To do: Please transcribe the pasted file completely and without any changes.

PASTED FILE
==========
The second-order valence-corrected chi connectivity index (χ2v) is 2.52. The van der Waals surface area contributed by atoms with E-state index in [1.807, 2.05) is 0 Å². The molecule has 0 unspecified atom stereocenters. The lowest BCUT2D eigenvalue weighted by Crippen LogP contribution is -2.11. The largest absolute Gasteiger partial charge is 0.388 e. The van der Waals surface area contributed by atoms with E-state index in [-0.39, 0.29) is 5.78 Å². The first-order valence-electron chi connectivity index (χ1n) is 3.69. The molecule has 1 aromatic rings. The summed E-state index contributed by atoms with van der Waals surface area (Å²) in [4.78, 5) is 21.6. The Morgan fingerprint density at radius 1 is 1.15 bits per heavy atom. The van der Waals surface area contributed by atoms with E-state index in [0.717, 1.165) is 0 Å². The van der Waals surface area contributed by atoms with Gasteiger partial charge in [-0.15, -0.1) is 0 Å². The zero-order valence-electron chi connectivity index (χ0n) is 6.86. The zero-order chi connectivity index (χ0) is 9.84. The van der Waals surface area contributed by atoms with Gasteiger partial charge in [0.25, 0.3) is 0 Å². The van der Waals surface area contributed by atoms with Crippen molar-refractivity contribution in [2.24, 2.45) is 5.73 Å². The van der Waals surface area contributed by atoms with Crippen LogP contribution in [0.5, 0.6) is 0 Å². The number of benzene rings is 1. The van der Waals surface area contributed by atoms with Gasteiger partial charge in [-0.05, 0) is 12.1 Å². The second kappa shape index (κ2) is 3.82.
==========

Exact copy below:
The second-order valence-corrected chi connectivity index (χ2v) is 2.52. The van der Waals surface area contributed by atoms with E-state index in [1.807, 2.05) is 0 Å². The molecule has 0 unspecified atom stereocenters. The lowest BCUT2D eigenvalue weighted by Crippen LogP contribution is -2.11. The largest absolute Gasteiger partial charge is 0.388 e. The van der Waals surface area contributed by atoms with E-state index in [-0.39, 0.29) is 5.78 Å². The first-order valence-electron chi connectivity index (χ1n) is 3.69. The molecule has 1 aromatic rings. The summed E-state index contributed by atoms with van der Waals surface area (Å²) in [4.78, 5) is 21.6. The Morgan fingerprint density at radius 1 is 1.15 bits per heavy atom. The van der Waals surface area contributed by atoms with E-state index in [0.717, 1.165) is 0 Å². The van der Waals surface area contributed by atoms with Gasteiger partial charge in [-0.15, -0.1) is 0 Å². The zero-order valence-electron chi connectivity index (χ0n) is 6.86. The zero-order chi connectivity index (χ0) is 9.84. The van der Waals surface area contributed by atoms with Gasteiger partial charge in [0.25, 0.3) is 0 Å². The van der Waals surface area contributed by atoms with Crippen molar-refractivity contribution in [2.24, 2.45) is 5.73 Å². The van der Waals surface area contributed by atoms with Crippen LogP contribution in [0.5, 0.6) is 0 Å². The number of benzene rings is 1. The van der Waals surface area contributed by atoms with Gasteiger partial charge in [-0.05, 0) is 12.1 Å². The second kappa shape index (κ2) is 3.82.